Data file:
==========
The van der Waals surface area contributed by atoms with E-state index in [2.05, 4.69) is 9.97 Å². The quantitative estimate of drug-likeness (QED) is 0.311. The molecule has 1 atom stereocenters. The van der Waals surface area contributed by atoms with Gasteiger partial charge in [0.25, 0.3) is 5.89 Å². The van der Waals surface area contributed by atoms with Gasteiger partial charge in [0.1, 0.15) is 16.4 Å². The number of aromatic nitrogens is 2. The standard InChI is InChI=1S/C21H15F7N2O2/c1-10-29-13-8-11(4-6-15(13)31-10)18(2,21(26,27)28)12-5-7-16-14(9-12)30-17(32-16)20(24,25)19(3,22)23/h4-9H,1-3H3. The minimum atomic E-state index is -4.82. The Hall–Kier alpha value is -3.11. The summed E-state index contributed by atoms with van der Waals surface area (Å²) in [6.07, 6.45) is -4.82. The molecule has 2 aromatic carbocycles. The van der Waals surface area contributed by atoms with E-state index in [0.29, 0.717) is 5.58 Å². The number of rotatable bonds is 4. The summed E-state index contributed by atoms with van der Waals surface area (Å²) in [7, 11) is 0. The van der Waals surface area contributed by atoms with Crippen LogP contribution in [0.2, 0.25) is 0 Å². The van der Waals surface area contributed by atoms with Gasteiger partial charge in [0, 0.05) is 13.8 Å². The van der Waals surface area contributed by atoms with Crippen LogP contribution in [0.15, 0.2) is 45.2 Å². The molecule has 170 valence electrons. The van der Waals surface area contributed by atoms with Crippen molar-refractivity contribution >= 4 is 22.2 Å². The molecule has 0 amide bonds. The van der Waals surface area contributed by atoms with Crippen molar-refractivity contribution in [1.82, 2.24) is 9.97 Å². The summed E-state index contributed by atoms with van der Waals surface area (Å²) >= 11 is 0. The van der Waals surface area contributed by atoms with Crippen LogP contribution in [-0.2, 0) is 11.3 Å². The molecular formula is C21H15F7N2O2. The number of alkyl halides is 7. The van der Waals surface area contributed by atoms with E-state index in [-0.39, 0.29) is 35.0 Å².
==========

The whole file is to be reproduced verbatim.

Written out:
The van der Waals surface area contributed by atoms with E-state index in [2.05, 4.69) is 9.97 Å². The quantitative estimate of drug-likeness (QED) is 0.311. The molecule has 1 atom stereocenters. The van der Waals surface area contributed by atoms with Gasteiger partial charge in [0.25, 0.3) is 5.89 Å². The van der Waals surface area contributed by atoms with Gasteiger partial charge in [0.1, 0.15) is 16.4 Å². The number of aromatic nitrogens is 2. The standard InChI is InChI=1S/C21H15F7N2O2/c1-10-29-13-8-11(4-6-15(13)31-10)18(2,21(26,27)28)12-5-7-16-14(9-12)30-17(32-16)20(24,25)19(3,22)23/h4-9H,1-3H3. The minimum atomic E-state index is -4.82. The Hall–Kier alpha value is -3.11. The summed E-state index contributed by atoms with van der Waals surface area (Å²) in [6.07, 6.45) is -4.82. The molecule has 2 aromatic carbocycles. The van der Waals surface area contributed by atoms with E-state index in [0.29, 0.717) is 5.58 Å². The number of rotatable bonds is 4. The summed E-state index contributed by atoms with van der Waals surface area (Å²) in [7, 11) is 0. The van der Waals surface area contributed by atoms with Crippen LogP contribution in [0.2, 0.25) is 0 Å². The van der Waals surface area contributed by atoms with Gasteiger partial charge in [0, 0.05) is 13.8 Å². The van der Waals surface area contributed by atoms with Crippen LogP contribution in [0.15, 0.2) is 45.2 Å². The molecule has 170 valence electrons. The van der Waals surface area contributed by atoms with Crippen molar-refractivity contribution >= 4 is 22.2 Å². The molecule has 0 amide bonds. The van der Waals surface area contributed by atoms with Crippen molar-refractivity contribution in [1.82, 2.24) is 9.97 Å². The summed E-state index contributed by atoms with van der Waals surface area (Å²) >= 11 is 0. The van der Waals surface area contributed by atoms with Crippen LogP contribution in [-0.2, 0) is 11.3 Å². The molecular formula is C21H15F7N2O2. The number of alkyl halides is 7. The van der Waals surface area contributed by atoms with E-state index in [-0.39, 0.29) is 35.0 Å².